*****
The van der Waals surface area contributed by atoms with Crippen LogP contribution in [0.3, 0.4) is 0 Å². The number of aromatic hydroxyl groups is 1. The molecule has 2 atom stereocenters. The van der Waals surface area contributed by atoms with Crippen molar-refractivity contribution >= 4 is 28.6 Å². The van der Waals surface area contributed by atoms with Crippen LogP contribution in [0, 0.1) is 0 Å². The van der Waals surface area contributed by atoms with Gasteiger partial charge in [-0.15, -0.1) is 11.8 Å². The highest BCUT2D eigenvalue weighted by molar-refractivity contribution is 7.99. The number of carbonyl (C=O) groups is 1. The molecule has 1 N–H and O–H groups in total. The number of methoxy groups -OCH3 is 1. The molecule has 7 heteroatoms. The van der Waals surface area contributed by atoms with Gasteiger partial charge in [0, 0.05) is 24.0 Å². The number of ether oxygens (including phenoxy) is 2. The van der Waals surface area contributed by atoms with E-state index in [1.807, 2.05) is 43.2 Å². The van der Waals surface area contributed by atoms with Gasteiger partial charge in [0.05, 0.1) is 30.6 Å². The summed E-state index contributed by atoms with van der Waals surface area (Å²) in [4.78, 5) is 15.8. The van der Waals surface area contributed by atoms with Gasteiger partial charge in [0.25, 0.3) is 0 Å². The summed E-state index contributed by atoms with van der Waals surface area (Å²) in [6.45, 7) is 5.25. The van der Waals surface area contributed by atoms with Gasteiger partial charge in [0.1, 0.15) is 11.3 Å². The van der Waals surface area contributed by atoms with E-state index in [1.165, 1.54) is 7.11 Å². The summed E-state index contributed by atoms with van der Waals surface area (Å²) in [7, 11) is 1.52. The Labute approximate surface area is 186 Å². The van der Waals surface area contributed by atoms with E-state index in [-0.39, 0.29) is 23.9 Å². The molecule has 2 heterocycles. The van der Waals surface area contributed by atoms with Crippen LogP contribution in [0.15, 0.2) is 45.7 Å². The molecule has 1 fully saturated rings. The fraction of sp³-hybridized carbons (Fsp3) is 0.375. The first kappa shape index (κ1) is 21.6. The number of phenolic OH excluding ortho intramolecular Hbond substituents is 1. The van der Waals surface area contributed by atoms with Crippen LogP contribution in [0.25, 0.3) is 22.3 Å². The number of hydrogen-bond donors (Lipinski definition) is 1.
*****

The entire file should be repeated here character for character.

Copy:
The van der Waals surface area contributed by atoms with Crippen LogP contribution in [0.3, 0.4) is 0 Å². The number of aromatic hydroxyl groups is 1. The molecule has 2 atom stereocenters. The van der Waals surface area contributed by atoms with Crippen molar-refractivity contribution >= 4 is 28.6 Å². The van der Waals surface area contributed by atoms with Crippen LogP contribution in [0, 0.1) is 0 Å². The van der Waals surface area contributed by atoms with Gasteiger partial charge in [-0.15, -0.1) is 11.8 Å². The highest BCUT2D eigenvalue weighted by molar-refractivity contribution is 7.99. The number of carbonyl (C=O) groups is 1. The molecule has 1 N–H and O–H groups in total. The number of methoxy groups -OCH3 is 1. The molecule has 7 heteroatoms. The van der Waals surface area contributed by atoms with Gasteiger partial charge in [0, 0.05) is 24.0 Å². The number of ether oxygens (including phenoxy) is 2. The van der Waals surface area contributed by atoms with E-state index in [1.807, 2.05) is 43.2 Å². The van der Waals surface area contributed by atoms with Gasteiger partial charge in [0.05, 0.1) is 30.6 Å². The summed E-state index contributed by atoms with van der Waals surface area (Å²) in [4.78, 5) is 15.8. The van der Waals surface area contributed by atoms with Gasteiger partial charge in [0.25, 0.3) is 0 Å². The summed E-state index contributed by atoms with van der Waals surface area (Å²) in [6.45, 7) is 5.25. The van der Waals surface area contributed by atoms with Gasteiger partial charge in [0.1, 0.15) is 11.3 Å². The van der Waals surface area contributed by atoms with E-state index in [1.165, 1.54) is 7.11 Å². The summed E-state index contributed by atoms with van der Waals surface area (Å²) in [7, 11) is 1.52. The Labute approximate surface area is 186 Å². The van der Waals surface area contributed by atoms with E-state index in [-0.39, 0.29) is 23.9 Å². The molecule has 2 heterocycles. The van der Waals surface area contributed by atoms with Crippen LogP contribution in [0.15, 0.2) is 45.7 Å². The molecule has 1 fully saturated rings. The fraction of sp³-hybridized carbons (Fsp3) is 0.375. The first kappa shape index (κ1) is 21.6. The number of phenolic OH excluding ortho intramolecular Hbond substituents is 1. The van der Waals surface area contributed by atoms with Crippen LogP contribution in [0.25, 0.3) is 22.3 Å². The number of hydrogen-bond donors (Lipinski definition) is 1.